March 18, 2013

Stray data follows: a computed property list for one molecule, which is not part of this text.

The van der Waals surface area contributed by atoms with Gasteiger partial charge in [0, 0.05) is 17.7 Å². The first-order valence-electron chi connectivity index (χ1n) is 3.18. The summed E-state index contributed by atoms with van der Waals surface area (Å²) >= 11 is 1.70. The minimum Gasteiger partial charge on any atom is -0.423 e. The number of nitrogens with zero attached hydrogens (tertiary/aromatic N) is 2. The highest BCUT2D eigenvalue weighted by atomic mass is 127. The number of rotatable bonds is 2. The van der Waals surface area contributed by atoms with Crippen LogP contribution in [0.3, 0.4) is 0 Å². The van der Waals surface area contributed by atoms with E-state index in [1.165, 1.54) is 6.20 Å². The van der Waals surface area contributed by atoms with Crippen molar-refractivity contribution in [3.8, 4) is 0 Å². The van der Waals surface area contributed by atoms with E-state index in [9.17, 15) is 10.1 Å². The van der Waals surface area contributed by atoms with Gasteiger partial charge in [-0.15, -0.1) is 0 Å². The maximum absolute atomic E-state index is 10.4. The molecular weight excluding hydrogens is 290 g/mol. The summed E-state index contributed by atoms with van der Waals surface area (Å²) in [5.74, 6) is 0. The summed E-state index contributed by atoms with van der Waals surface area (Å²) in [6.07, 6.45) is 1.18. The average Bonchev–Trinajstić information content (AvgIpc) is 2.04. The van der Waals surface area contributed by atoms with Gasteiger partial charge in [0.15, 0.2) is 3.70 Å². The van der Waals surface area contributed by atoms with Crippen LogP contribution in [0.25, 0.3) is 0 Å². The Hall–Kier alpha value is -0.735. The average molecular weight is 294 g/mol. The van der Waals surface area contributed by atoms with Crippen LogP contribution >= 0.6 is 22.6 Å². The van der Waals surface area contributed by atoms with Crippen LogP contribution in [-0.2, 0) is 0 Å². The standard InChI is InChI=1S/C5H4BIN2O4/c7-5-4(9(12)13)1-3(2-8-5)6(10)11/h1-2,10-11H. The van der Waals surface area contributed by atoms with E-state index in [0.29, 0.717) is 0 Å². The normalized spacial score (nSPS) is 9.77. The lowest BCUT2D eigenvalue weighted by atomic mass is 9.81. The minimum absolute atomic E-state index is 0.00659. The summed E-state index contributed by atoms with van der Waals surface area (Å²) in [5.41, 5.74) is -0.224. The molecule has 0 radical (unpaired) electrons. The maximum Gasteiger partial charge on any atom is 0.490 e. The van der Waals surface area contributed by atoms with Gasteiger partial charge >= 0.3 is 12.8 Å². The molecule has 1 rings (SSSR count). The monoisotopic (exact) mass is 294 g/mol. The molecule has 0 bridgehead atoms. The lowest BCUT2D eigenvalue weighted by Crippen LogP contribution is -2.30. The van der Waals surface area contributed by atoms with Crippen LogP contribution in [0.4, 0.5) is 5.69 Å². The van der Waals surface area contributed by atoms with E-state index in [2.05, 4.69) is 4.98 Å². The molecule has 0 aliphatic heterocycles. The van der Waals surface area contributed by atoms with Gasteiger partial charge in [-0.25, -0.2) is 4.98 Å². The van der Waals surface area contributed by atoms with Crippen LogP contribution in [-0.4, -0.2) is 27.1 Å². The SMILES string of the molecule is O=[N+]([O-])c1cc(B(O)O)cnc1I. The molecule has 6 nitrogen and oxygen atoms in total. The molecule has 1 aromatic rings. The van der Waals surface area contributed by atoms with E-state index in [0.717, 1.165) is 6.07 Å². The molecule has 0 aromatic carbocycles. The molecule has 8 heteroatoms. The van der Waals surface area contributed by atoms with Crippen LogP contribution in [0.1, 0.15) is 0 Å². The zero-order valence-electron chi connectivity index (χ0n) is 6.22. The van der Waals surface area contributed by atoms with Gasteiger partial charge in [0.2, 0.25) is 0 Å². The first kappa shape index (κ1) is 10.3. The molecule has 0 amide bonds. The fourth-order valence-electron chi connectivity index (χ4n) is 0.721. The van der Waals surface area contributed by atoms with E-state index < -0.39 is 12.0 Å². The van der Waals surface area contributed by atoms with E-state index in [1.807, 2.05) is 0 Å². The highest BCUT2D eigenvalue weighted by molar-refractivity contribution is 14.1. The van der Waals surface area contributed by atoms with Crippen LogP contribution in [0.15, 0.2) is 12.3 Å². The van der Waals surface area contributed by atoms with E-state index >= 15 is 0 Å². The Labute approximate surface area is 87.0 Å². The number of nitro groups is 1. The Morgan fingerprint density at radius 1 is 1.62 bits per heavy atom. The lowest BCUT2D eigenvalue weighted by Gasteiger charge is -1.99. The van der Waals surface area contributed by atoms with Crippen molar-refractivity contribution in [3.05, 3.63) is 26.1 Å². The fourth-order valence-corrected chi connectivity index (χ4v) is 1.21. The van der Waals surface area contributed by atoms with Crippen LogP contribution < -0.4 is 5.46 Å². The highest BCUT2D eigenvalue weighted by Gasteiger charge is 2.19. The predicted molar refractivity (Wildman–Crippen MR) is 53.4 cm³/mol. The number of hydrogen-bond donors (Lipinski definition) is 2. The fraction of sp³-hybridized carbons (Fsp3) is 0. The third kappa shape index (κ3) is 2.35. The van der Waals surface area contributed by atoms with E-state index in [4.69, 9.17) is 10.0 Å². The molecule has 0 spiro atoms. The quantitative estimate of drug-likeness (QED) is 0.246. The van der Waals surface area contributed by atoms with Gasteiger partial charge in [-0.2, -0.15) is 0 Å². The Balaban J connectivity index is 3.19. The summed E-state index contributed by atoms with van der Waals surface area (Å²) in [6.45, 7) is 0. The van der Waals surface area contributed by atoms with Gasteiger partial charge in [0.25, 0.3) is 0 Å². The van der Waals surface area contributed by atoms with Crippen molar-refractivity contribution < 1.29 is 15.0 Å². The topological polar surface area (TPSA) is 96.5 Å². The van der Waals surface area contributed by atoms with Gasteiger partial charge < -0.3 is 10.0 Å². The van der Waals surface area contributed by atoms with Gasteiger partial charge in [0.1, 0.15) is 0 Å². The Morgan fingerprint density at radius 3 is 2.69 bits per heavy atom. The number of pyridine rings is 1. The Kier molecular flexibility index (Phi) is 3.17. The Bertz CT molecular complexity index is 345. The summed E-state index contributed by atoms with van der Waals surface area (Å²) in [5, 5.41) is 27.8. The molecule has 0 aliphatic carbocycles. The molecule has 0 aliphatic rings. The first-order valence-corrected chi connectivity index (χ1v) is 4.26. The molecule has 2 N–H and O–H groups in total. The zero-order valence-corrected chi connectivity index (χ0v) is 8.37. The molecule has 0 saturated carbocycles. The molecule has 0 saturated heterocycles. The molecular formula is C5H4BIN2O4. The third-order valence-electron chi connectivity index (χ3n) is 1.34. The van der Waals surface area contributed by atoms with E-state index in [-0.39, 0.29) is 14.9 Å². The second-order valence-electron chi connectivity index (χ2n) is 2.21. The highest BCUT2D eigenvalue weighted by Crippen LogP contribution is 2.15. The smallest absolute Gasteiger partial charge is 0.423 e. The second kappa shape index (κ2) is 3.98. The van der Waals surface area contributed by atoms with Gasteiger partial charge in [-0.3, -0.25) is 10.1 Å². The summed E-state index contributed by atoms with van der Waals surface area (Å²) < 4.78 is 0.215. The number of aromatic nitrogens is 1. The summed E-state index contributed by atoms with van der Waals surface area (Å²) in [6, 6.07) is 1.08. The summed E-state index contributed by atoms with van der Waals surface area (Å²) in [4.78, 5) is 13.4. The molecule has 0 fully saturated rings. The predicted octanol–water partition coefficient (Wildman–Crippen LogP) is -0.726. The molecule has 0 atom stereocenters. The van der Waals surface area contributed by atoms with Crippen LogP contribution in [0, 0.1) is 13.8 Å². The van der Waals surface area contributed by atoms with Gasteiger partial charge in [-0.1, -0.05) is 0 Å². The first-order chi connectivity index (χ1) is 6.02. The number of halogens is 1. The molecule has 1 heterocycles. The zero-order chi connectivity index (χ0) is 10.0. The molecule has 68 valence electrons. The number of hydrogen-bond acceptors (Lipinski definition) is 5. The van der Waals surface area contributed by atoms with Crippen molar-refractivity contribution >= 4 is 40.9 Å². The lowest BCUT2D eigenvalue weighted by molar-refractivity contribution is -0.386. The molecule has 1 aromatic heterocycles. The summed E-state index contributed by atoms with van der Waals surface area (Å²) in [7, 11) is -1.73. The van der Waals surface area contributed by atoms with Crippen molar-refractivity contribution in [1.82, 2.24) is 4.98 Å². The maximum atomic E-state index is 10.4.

What a heck are Shihan, Kyoshi, Hanshi, Renshi, etc?